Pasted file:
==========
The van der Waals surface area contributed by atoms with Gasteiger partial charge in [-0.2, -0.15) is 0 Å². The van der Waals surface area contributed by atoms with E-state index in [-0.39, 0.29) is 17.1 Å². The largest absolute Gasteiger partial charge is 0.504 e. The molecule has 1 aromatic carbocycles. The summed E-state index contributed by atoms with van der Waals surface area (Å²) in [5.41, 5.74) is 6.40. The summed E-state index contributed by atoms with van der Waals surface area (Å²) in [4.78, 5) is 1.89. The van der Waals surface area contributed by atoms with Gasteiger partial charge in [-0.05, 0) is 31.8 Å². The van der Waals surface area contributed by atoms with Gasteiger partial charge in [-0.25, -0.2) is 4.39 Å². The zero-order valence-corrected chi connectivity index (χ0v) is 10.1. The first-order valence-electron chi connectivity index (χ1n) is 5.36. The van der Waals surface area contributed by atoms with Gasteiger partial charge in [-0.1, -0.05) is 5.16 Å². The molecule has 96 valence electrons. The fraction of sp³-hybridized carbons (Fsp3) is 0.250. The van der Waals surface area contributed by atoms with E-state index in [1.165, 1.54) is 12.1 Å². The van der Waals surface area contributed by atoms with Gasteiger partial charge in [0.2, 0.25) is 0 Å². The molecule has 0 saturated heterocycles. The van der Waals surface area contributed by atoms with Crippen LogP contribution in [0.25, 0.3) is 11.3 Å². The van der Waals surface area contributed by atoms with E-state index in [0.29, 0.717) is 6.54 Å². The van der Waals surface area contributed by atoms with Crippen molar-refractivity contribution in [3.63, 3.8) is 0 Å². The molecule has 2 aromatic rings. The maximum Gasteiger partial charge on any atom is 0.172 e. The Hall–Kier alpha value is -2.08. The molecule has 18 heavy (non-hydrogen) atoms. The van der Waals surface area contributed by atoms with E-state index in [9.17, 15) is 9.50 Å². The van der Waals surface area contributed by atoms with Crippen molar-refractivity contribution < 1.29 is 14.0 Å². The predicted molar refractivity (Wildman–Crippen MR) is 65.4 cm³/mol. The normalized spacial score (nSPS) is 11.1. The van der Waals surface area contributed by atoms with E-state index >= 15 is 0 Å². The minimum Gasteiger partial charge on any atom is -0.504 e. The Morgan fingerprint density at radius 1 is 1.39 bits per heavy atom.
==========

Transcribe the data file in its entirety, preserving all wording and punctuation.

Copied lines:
The van der Waals surface area contributed by atoms with Gasteiger partial charge in [-0.2, -0.15) is 0 Å². The van der Waals surface area contributed by atoms with E-state index in [-0.39, 0.29) is 17.1 Å². The largest absolute Gasteiger partial charge is 0.504 e. The molecule has 1 aromatic carbocycles. The summed E-state index contributed by atoms with van der Waals surface area (Å²) in [5.41, 5.74) is 6.40. The summed E-state index contributed by atoms with van der Waals surface area (Å²) in [4.78, 5) is 1.89. The van der Waals surface area contributed by atoms with Gasteiger partial charge in [-0.05, 0) is 31.8 Å². The van der Waals surface area contributed by atoms with Gasteiger partial charge in [-0.25, -0.2) is 4.39 Å². The zero-order valence-corrected chi connectivity index (χ0v) is 10.1. The first-order valence-electron chi connectivity index (χ1n) is 5.36. The van der Waals surface area contributed by atoms with Gasteiger partial charge in [-0.1, -0.05) is 5.16 Å². The molecule has 96 valence electrons. The fraction of sp³-hybridized carbons (Fsp3) is 0.250. The van der Waals surface area contributed by atoms with E-state index in [1.165, 1.54) is 12.1 Å². The van der Waals surface area contributed by atoms with Gasteiger partial charge in [0.2, 0.25) is 0 Å². The molecule has 0 saturated heterocycles. The van der Waals surface area contributed by atoms with Crippen LogP contribution in [0.25, 0.3) is 11.3 Å². The van der Waals surface area contributed by atoms with E-state index in [0.29, 0.717) is 6.54 Å². The van der Waals surface area contributed by atoms with Crippen molar-refractivity contribution in [3.63, 3.8) is 0 Å². The molecule has 2 aromatic rings. The maximum Gasteiger partial charge on any atom is 0.172 e. The Hall–Kier alpha value is -2.08. The molecule has 18 heavy (non-hydrogen) atoms. The van der Waals surface area contributed by atoms with E-state index in [9.17, 15) is 9.50 Å². The van der Waals surface area contributed by atoms with Crippen molar-refractivity contribution < 1.29 is 14.0 Å². The predicted molar refractivity (Wildman–Crippen MR) is 65.4 cm³/mol. The normalized spacial score (nSPS) is 11.1. The van der Waals surface area contributed by atoms with E-state index >= 15 is 0 Å². The minimum Gasteiger partial charge on any atom is -0.504 e. The Morgan fingerprint density at radius 1 is 1.39 bits per heavy atom.